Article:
Indian history has had men clad in fancy and heavily embellished attires and also the most cool and comfortable of apparels. Distinct from world fashion, these traditional clothing for men have always been a part of the Indian culture and continue to be so.
With an asymmetrical opening, knotted at the top by colourful threads or fastened by buttons, intricate prints all over, kadhai or embroidery done on some, the angrakha is a lightweight upper garment. Traditionally worn in the western Indian states of Rajasthan and Gujarat, its designing and construction is suited for hot and humid climates. Usually made of cotton, it is a slightly loose-fitted garment and can be paired with any of the traditional Indian pants or even with trousers or jeans for a more Indo-western look. Its variants include the knee-length angrakha and the kamari angrakha or waist-length, frock styled pattern. Often designed using the tie-and-dye bandhani technique, elaborately embellished versions of the garment are worn on special occasions or festivals. A variant of the garment is the ensemble of kediyu and kafni pajama worn during garba and dandiya dances. It is believed that the garment was a court outfit in ancient times and also gave birth to the bandhgala, which is another of its variants. Rehashed variants of it are now curated by designers for their labels.
A regal clothing inspired from the courts of the Mughals, sherwani used to be a dress of the royals and the nobles. A sign of their wealth and prosperity, sherwanis usually would be heavily embellished, at times with real gems. Much admired by many, gradually they made their way into wardrobes irrespective of any social standing. A knee-length and closely-fitted garment, sherwani is worn over a kurta, a lightweight traditional garment also worn solely. Mostly designed of silk in order to stick to its regal appearance, sherwanis are now designed in cotton, brocade and jacquard to cater to the modern needs. Often adorned by a groom in many cultures hailing from the north of India, sherwanis are most commonly cream and deep red and green in colour. The garment goes very well with any traditional Indian lower.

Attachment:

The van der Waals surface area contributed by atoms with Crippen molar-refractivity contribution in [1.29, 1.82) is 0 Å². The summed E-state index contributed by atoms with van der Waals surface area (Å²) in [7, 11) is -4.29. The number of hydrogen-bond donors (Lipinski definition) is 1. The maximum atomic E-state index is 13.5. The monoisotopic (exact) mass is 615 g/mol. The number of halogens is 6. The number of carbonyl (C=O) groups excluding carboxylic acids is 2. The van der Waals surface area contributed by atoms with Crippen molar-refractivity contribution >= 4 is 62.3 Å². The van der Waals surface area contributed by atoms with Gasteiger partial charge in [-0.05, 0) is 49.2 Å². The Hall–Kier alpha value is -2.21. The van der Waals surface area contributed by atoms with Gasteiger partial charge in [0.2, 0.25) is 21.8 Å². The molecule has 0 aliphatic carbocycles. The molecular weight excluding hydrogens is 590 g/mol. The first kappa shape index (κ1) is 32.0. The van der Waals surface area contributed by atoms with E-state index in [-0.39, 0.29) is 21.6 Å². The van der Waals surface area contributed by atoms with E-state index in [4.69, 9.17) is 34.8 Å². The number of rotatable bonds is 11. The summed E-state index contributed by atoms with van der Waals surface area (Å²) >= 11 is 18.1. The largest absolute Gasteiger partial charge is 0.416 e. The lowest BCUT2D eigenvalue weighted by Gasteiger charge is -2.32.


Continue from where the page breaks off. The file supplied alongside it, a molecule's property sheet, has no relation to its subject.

Popularly worn by men across different cultures in India, kurta-pyjama is a comfy, easy-to-wear, lightweight ensemble comprising of a knee-length upper garment and a trouser to go with it. Silk or cotton are the most popular fabrics of choice and it is constructed with no seams when it comes to creativity or design and style innovations. Simply plain or crafted with intricate embroidery work such as the chikankari, kurtas are fondly worn by men and boys of all ages. Traditional kurtas are also teamed with jeans.
A popular regular wear in the north Indian state of Punjab, pathani is a variant of the kurta-pyjama but unlike the latter’s proper fitting, this one is a rather loosely-stitched garment. Customised for heavily built men, it is without a proper silhouette, has deep pockets, a big collar and a long frame for buttons just below. A pair of jutis is what men cover their feet with mostly when adorning a pathani.
A daily wear for men in rural India, a dhoti is an unstitched garment which is artfully draped around one’s waist in order to be worn. Usually plain white in colour, it is intended to cater to a simple lifestyle. It is known by different names in different languages like mundu in Malayalam, dhotar in Marathi, panche in Kannada, to name a few. The dhoti is worn almost all over India but the manner in which it is draped may differ. Stitched versions of the dhoti are now available, taking care of the ones who find it a hassle to wear it authentically.